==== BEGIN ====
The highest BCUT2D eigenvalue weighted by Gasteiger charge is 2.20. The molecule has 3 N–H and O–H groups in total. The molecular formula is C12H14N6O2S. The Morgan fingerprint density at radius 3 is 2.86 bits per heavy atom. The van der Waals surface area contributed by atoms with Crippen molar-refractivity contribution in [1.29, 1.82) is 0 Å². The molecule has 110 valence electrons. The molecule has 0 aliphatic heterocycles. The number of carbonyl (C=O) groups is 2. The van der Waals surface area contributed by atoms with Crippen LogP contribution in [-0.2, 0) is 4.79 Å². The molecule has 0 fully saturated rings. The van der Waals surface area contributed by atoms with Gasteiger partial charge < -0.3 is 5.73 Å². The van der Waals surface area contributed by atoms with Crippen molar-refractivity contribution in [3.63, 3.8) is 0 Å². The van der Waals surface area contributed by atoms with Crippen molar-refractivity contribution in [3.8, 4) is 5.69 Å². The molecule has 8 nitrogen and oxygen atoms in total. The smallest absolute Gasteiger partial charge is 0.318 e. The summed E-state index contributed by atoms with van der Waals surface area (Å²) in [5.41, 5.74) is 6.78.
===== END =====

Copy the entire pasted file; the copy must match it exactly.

The highest BCUT2D eigenvalue weighted by Gasteiger charge is 2.20. The molecule has 3 N–H and O–H groups in total. The molecular formula is C12H14N6O2S. The Morgan fingerprint density at radius 3 is 2.86 bits per heavy atom. The van der Waals surface area contributed by atoms with Crippen molar-refractivity contribution in [1.29, 1.82) is 0 Å². The molecule has 110 valence electrons. The molecule has 0 aliphatic heterocycles. The number of carbonyl (C=O) groups is 2. The van der Waals surface area contributed by atoms with Crippen LogP contribution in [-0.2, 0) is 4.79 Å². The molecule has 0 fully saturated rings. The van der Waals surface area contributed by atoms with Gasteiger partial charge < -0.3 is 5.73 Å². The van der Waals surface area contributed by atoms with Crippen molar-refractivity contribution in [3.63, 3.8) is 0 Å². The van der Waals surface area contributed by atoms with Crippen molar-refractivity contribution in [3.8, 4) is 5.69 Å². The molecule has 8 nitrogen and oxygen atoms in total. The smallest absolute Gasteiger partial charge is 0.318 e. The summed E-state index contributed by atoms with van der Waals surface area (Å²) in [5.41, 5.74) is 6.78.